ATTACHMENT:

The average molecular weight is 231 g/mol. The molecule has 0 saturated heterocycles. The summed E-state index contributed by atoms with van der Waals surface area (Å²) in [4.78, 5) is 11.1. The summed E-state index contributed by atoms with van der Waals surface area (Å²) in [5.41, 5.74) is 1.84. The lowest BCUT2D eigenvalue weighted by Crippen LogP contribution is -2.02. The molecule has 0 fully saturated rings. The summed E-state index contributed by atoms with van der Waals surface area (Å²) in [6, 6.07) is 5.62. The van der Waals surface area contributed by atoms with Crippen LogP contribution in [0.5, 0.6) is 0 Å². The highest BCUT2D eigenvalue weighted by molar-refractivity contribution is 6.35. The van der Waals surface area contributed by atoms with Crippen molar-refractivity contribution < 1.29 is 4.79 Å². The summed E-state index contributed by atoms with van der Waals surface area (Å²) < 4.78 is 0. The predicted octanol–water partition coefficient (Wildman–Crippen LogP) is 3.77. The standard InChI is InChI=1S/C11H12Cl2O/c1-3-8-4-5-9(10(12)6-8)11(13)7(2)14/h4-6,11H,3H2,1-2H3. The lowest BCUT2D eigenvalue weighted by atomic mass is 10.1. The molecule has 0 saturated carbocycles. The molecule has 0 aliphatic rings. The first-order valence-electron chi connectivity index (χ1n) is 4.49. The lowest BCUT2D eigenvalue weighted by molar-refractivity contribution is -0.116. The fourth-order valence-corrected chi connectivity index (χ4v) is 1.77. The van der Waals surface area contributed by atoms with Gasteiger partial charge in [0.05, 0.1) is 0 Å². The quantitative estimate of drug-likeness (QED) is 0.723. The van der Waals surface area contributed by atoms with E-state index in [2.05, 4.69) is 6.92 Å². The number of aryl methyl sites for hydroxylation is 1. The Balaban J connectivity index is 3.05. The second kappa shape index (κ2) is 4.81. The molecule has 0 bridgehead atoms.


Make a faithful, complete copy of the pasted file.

The average molecular weight is 231 g/mol. The molecule has 0 saturated heterocycles. The summed E-state index contributed by atoms with van der Waals surface area (Å²) in [4.78, 5) is 11.1. The summed E-state index contributed by atoms with van der Waals surface area (Å²) in [5.41, 5.74) is 1.84. The lowest BCUT2D eigenvalue weighted by Crippen LogP contribution is -2.02. The molecule has 0 fully saturated rings. The summed E-state index contributed by atoms with van der Waals surface area (Å²) in [6, 6.07) is 5.62. The van der Waals surface area contributed by atoms with Crippen LogP contribution in [0.5, 0.6) is 0 Å². The highest BCUT2D eigenvalue weighted by molar-refractivity contribution is 6.35. The van der Waals surface area contributed by atoms with Crippen molar-refractivity contribution < 1.29 is 4.79 Å². The summed E-state index contributed by atoms with van der Waals surface area (Å²) < 4.78 is 0. The predicted octanol–water partition coefficient (Wildman–Crippen LogP) is 3.77. The standard InChI is InChI=1S/C11H12Cl2O/c1-3-8-4-5-9(10(12)6-8)11(13)7(2)14/h4-6,11H,3H2,1-2H3. The lowest BCUT2D eigenvalue weighted by atomic mass is 10.1. The molecule has 0 saturated carbocycles. The molecule has 0 aliphatic rings. The first-order valence-electron chi connectivity index (χ1n) is 4.49. The lowest BCUT2D eigenvalue weighted by molar-refractivity contribution is -0.116. The fourth-order valence-corrected chi connectivity index (χ4v) is 1.77. The van der Waals surface area contributed by atoms with Gasteiger partial charge in [0.05, 0.1) is 0 Å². The quantitative estimate of drug-likeness (QED) is 0.723. The van der Waals surface area contributed by atoms with E-state index in [2.05, 4.69) is 6.92 Å². The number of aryl methyl sites for hydroxylation is 1. The Balaban J connectivity index is 3.05. The second kappa shape index (κ2) is 4.81. The molecule has 0 bridgehead atoms.